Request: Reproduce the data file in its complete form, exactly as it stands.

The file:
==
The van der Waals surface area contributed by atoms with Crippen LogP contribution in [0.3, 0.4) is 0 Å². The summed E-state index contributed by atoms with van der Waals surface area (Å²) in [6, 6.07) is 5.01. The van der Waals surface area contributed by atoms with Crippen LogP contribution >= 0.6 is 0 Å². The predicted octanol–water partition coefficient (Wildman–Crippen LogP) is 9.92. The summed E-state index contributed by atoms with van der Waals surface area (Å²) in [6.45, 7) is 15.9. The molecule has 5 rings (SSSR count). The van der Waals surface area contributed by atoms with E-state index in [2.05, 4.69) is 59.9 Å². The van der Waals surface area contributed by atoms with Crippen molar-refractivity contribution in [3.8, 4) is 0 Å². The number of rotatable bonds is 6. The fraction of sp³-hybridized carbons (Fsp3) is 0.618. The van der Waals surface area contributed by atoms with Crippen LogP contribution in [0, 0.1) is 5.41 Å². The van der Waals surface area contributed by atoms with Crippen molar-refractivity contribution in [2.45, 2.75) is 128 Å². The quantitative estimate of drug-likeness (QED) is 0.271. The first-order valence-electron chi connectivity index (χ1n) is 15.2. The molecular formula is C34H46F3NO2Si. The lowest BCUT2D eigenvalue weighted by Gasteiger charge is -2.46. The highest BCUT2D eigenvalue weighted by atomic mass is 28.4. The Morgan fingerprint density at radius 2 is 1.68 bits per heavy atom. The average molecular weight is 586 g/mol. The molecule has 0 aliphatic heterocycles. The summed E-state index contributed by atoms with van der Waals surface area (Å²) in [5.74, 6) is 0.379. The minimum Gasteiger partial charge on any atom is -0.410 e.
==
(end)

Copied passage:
The van der Waals surface area contributed by atoms with Crippen LogP contribution in [0.3, 0.4) is 0 Å². The summed E-state index contributed by atoms with van der Waals surface area (Å²) in [6, 6.07) is 5.01. The van der Waals surface area contributed by atoms with Crippen LogP contribution >= 0.6 is 0 Å². The predicted octanol–water partition coefficient (Wildman–Crippen LogP) is 9.92. The summed E-state index contributed by atoms with van der Waals surface area (Å²) in [6.45, 7) is 15.9. The molecule has 5 rings (SSSR count). The van der Waals surface area contributed by atoms with E-state index in [2.05, 4.69) is 59.9 Å². The van der Waals surface area contributed by atoms with Crippen molar-refractivity contribution in [3.8, 4) is 0 Å². The number of rotatable bonds is 6. The fraction of sp³-hybridized carbons (Fsp3) is 0.618. The van der Waals surface area contributed by atoms with Crippen LogP contribution in [0, 0.1) is 5.41 Å². The van der Waals surface area contributed by atoms with Crippen molar-refractivity contribution in [2.45, 2.75) is 128 Å². The quantitative estimate of drug-likeness (QED) is 0.271. The first-order valence-electron chi connectivity index (χ1n) is 15.2. The molecular formula is C34H46F3NO2Si. The lowest BCUT2D eigenvalue weighted by Gasteiger charge is -2.46. The highest BCUT2D eigenvalue weighted by atomic mass is 28.4. The Morgan fingerprint density at radius 2 is 1.68 bits per heavy atom. The average molecular weight is 586 g/mol. The molecule has 0 aliphatic heterocycles. The summed E-state index contributed by atoms with van der Waals surface area (Å²) in [5.74, 6) is 0.379. The minimum Gasteiger partial charge on any atom is -0.410 e.